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No homo, but Twitter agrees that “No homo” is ridiculous

Man wagging finger

You’ve heard it before. “I love you, man. No homo.”

Or, “I just bought my Bros ticket. No homo.”

Or, “Dude, your glutes are massive. No homo.”

Yes, straight men—especially those insecure in their sexuality—tend to use “no homo” as punctuation, as one Urban Dictionary definition points out: “A term used by many men after every sentence so everyone knows they’re straight”

Other tongue-in-cheek Urban Dictionary definitions suggest that men who utter “no homo” tend to do some pretty homo things. “‘No homo’ is the magic phrase men utter when undertaking task[s] that are gay, so that they may ward it off,” one reads. “When a man sucks his homie’s d*ck, he must always say no homo, or both will become third level mega gay.”

Related: Guys describe the “stupidest” things they’ve done to seem straight

Slate covered the origin of the term in 2009, after Kanye West dropped a “no homo” in a featured verse on the Jay-Z track “Run This Town.” (And this was the same Kanye West who lamented in a 2005 MTV interview that “everyone in hip-hop discriminates against gay people.”)

As Slate’s Jonah Weiner reported, “no homo” originated in East Harlem slang in the 1990s before early-2000s tracks by rappers like Cam’ron and Lil Wayne popularized the phrase.

Weiner, however, theorized that the no-homo phenomenon in rap music was “helping to make hip-hop a gayer place” in that it “allows, implicitly, that rap is a place where gayness can in fact be expressed by the guy on the mic, not just scorned in others.”

And in a 2014 essay for The Guardian, Carmen Cruz opined that while a straight man using “no homo” as a disclaimer is “inherently homophobic and heterosexist,” it’s also a sign that that same man is “expressing himself emotionally, which boys and men are generally taught not to do.”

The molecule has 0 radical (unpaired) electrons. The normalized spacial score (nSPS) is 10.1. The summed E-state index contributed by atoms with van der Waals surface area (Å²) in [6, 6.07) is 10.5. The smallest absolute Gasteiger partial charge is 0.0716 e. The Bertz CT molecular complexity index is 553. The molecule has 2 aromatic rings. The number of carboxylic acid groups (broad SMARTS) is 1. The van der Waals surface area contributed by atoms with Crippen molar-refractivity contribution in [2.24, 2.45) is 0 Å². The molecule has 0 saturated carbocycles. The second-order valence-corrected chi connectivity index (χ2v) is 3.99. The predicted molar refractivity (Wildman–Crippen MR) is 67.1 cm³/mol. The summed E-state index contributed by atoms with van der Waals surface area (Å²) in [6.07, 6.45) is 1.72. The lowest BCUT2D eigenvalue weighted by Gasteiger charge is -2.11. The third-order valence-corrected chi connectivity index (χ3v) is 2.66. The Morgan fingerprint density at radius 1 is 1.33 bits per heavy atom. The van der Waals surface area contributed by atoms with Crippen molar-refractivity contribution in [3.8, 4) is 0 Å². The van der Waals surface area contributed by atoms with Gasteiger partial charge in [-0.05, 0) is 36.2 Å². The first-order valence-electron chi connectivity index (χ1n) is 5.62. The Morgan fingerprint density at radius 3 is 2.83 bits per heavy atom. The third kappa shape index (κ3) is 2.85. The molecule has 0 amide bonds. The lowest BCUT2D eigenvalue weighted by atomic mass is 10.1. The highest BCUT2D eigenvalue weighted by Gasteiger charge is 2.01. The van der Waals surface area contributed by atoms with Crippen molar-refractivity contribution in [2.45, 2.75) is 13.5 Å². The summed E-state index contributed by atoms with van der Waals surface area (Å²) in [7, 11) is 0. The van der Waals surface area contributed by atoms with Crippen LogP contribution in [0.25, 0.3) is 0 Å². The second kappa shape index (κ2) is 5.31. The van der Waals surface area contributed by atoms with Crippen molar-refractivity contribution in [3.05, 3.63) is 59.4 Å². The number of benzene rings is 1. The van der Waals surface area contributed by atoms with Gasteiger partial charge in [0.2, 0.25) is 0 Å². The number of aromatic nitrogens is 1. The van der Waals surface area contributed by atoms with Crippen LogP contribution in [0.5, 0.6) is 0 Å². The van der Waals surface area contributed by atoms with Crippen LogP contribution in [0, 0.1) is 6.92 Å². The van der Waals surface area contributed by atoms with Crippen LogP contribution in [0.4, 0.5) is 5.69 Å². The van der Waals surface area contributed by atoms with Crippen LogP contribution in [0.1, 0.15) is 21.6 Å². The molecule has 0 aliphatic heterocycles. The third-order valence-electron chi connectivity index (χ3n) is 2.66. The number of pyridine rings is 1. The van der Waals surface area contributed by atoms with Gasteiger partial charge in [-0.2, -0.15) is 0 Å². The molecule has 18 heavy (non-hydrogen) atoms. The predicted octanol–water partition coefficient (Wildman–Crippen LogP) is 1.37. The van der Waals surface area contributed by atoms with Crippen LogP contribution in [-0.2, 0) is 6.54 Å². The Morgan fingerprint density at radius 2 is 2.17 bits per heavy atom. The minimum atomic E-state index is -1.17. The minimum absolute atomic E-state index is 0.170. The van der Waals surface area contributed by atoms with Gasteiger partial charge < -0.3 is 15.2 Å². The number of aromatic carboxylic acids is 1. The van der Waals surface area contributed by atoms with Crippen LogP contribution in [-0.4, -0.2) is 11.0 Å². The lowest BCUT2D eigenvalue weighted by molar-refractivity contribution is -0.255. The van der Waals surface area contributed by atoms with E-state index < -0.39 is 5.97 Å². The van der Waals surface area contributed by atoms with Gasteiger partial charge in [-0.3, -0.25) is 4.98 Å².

The phrase has also become the subject of academic discourse. In research published in the journal Sex Roles in 2019, for example, C.J. Pascoe of the University of Oregon and Sara Diefendorf of the University of Washington suggested that the phrase “no homo” is “a gendered epithet that conveys cultural norms about masculinity … primarily used by men to facilitate a particularly masculinized construction of positive emotional expression.”

Meanwhile, on Twitter, folks just seem incredulous that people are still using “no homo.” (Just pay compliments to your male friends without qualifications! And if you wanna do gay things, do gay things!) And some people, like rapper Joey Badass, are speaking out as reformed no-homo-ers. Here are some choice tweets on the topic.

Related: Are straight people OK? 17 Twitter users baffled by their behavior

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